Dark Hour

Allen Hopps is the director of Dark Hour, a huge haunt attraction in Plano, Texas.

I wanted to take a tour and chat with Allen about what it takes to keep people scared and the business of running a haunt all year round. Podcast Time!!!

When people think about creating makeup effects, masks and prosthetics, its usually associated with film and TV shows. In the US, Halloween is pretty big and getting bigger every year.

The haunt industry is big business, and the work that goes into creating fresh scares show after show requires a coordinated effort utilising every trick in the book, from lo-tech jump scares from a well timed hidden performer to the latest sensor-tripped animatronics. This is all watched and monitored by an experienced crew and assisted by a system of hidden cameras, remotely tripped speakers, light effects, smoke and hydraulics.

Allen Hopps is an experienced and well respected director of Dark Hour, but he also regularly gets his hands dirty, making things for the show as well as running workshops where he will teach others the tricks to efficient working to deadlines and budgets.

I went for a tour of the huge show floor, and got to see behind the scenes where all the in-house stuff gets made – from sets, costumes, masks, prosthetics and props. The level of the thought and detail that goes into setting up a new show (there are several original new shows a year) is incredible. The team work year round updating and thinking up new ways to keep the screams coming. If you can make it to a show, I’d highly recommend it!

Allen Hopps at Dark Hour.

As the budgets and build times are often not anything like TV and film, a lot of creativity goes into making things from existing objects, repurposing and thinking way outside the box. The dollar store is a goldmine for creature making if you know what to look for.

A good eye for shapes and form can help create creatures from existing objects.

It was a real joy to talk with somebody who understands both the business of running a brick-and-mortar establishment which has to turn a profit to stay alive as well as how to make a mould that will do the job without breaking the bank.

All this and understanding the psychology  of what unsettles, and how to misdirect and create an atmosphere through the right combination of sight, sounds and smells. Yes, even smells. The simplest things can sometimes be the most effective, and this is often the case with many things.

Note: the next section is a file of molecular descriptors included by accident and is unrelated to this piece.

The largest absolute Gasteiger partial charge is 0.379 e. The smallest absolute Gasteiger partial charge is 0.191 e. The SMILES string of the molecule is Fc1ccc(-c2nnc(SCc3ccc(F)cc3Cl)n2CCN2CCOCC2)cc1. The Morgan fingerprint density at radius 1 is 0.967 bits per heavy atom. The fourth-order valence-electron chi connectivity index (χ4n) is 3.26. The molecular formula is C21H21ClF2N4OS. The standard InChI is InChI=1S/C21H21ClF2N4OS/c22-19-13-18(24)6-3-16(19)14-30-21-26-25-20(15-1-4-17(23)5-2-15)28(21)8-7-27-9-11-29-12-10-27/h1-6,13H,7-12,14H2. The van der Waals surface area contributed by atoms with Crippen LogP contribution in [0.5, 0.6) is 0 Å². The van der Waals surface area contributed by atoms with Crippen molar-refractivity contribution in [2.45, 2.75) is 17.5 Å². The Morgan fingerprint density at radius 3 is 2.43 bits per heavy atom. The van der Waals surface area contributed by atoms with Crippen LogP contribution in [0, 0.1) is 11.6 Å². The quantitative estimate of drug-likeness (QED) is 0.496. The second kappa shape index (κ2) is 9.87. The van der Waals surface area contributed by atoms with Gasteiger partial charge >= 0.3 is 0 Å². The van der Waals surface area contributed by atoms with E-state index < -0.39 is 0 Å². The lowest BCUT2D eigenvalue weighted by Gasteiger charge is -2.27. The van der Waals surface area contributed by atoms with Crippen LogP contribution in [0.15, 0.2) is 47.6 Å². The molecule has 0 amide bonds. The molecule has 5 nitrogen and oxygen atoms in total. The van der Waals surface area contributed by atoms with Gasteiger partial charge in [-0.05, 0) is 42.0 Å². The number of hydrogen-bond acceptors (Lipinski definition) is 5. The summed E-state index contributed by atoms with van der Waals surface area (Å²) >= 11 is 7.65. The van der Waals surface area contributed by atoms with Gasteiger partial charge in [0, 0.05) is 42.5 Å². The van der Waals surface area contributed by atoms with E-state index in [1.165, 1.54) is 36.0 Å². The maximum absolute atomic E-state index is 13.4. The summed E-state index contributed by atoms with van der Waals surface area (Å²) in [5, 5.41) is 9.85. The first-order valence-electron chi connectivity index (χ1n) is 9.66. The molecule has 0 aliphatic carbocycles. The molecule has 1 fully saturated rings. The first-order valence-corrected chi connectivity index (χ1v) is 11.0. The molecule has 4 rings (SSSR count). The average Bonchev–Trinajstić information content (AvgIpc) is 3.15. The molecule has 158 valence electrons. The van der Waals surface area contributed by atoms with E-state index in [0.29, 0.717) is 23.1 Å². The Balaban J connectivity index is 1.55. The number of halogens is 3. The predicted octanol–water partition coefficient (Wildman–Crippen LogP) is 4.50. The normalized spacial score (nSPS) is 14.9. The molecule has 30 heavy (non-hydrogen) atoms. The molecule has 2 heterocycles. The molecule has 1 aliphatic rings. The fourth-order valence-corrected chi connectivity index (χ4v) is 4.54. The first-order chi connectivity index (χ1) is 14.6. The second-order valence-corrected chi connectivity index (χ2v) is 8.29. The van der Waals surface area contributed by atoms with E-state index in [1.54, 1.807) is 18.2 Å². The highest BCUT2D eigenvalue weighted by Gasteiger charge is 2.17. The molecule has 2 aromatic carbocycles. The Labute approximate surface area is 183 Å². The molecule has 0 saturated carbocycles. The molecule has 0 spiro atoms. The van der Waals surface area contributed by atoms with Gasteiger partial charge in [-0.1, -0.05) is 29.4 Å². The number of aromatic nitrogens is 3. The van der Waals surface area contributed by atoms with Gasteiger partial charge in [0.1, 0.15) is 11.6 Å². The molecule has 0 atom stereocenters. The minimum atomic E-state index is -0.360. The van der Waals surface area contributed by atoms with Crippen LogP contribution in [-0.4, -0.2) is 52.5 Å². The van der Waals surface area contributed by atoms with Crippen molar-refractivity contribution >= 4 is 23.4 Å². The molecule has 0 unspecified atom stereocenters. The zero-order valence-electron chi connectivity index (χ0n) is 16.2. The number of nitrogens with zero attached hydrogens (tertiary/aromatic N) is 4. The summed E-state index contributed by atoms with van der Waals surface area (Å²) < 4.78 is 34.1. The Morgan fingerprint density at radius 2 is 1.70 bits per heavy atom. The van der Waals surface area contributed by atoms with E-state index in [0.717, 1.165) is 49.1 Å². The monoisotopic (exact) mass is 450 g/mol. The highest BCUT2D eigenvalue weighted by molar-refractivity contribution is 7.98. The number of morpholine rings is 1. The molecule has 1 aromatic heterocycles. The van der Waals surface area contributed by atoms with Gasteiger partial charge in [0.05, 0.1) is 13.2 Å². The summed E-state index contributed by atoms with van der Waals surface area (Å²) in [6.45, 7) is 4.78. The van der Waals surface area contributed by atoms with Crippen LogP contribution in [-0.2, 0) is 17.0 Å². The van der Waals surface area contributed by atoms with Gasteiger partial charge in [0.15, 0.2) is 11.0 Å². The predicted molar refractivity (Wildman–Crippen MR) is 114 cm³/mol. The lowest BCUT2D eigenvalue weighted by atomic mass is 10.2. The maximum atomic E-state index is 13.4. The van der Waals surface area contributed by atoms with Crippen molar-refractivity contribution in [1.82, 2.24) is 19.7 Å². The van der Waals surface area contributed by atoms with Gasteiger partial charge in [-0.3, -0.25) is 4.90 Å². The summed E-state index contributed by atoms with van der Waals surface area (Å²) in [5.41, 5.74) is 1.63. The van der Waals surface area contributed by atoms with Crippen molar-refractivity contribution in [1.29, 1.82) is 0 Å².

There are a few absolute wisdom bombs in this podcast episode which many makers would do well to listen to.

  • If you’ve ever been guilty of having great ideas which seem to expand ever bigger, only to burst and fade away then this episode of the podcast is for you!
  • If you’ve been trapped in a cycle of indecision, dithering and not wanting to grasp the nettle of your creative masterpieces then this episode is for you.
  • If you think that movies are the ultimate end-game for creating creatures and masks and that if you can’t make that coveted position then what’s the point…? Then this episode is for you!


From thousands of doll moulds and doll parts (courtesy of diligent craigslist hunting) to stiltwalking, a child murdering character who makes his own choloroform, real tarantula skins on a pizza, mechanised werewolves, witches jumping down from the sky, rooms which shake, sparks, stairs which burst open and magic paint jobs which only work in the dark…..the toolbox of a haunt is a crazy mix and it has to be experienced to be believed.

Mazes and creating disorientation is a big part of managing the sense of unease, and making a safe environment which can allow the scares to take place is a big responsibility.

It really made an impression on me how much this first-hand experience with the event is so different from the experience of working in film and television.

Allen demonstrates the the oversized Krampus puppet


Horse skull mask made from sheet foam in a few hours.


The makeup room houses legions of horrors patiently awaiting performers.

Here’s that podcast again in Soundcloud if you prefer:

Till next time!

Stuart & Todd

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